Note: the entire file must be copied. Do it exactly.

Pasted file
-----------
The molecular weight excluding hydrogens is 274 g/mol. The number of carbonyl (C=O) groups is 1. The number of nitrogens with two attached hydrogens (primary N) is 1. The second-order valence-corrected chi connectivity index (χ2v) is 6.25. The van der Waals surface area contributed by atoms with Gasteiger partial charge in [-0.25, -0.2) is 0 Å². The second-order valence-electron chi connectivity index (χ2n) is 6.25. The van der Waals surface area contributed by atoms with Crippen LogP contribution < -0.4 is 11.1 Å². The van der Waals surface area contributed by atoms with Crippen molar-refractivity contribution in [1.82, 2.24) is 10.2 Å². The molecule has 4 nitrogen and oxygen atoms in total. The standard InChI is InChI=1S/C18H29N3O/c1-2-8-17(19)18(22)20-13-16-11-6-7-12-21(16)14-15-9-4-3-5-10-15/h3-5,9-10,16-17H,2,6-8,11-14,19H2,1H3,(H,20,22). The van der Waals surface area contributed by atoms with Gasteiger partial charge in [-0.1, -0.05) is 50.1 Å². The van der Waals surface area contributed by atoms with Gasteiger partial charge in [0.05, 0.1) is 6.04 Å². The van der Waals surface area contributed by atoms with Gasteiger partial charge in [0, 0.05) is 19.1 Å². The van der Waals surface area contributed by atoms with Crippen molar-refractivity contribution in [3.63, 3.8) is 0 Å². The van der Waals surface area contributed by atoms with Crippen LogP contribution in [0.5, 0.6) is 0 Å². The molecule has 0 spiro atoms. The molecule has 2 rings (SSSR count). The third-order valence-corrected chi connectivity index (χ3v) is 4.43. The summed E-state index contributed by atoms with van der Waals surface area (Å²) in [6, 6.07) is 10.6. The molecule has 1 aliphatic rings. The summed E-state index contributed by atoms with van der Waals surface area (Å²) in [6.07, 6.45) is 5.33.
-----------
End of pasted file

The molecular weight excluding hydrogens is 274 g/mol. The number of carbonyl (C=O) groups is 1. The number of nitrogens with two attached hydrogens (primary N) is 1. The second-order valence-corrected chi connectivity index (χ2v) is 6.25. The van der Waals surface area contributed by atoms with Gasteiger partial charge in [-0.25, -0.2) is 0 Å². The second-order valence-electron chi connectivity index (χ2n) is 6.25. The van der Waals surface area contributed by atoms with Crippen LogP contribution < -0.4 is 11.1 Å². The van der Waals surface area contributed by atoms with Crippen molar-refractivity contribution in [1.82, 2.24) is 10.2 Å². The molecule has 4 nitrogen and oxygen atoms in total. The standard InChI is InChI=1S/C18H29N3O/c1-2-8-17(19)18(22)20-13-16-11-6-7-12-21(16)14-15-9-4-3-5-10-15/h3-5,9-10,16-17H,2,6-8,11-14,19H2,1H3,(H,20,22). The van der Waals surface area contributed by atoms with Gasteiger partial charge in [-0.1, -0.05) is 50.1 Å². The van der Waals surface area contributed by atoms with Gasteiger partial charge in [0.05, 0.1) is 6.04 Å². The van der Waals surface area contributed by atoms with Gasteiger partial charge in [0, 0.05) is 19.1 Å². The van der Waals surface area contributed by atoms with Crippen molar-refractivity contribution in [3.63, 3.8) is 0 Å². The van der Waals surface area contributed by atoms with Crippen LogP contribution in [0.5, 0.6) is 0 Å². The molecule has 0 spiro atoms. The molecule has 2 rings (SSSR count). The third-order valence-corrected chi connectivity index (χ3v) is 4.43. The summed E-state index contributed by atoms with van der Waals surface area (Å²) in [6, 6.07) is 10.6. The molecule has 1 aliphatic rings. The summed E-state index contributed by atoms with van der Waals surface area (Å²) in [6.07, 6.45) is 5.33.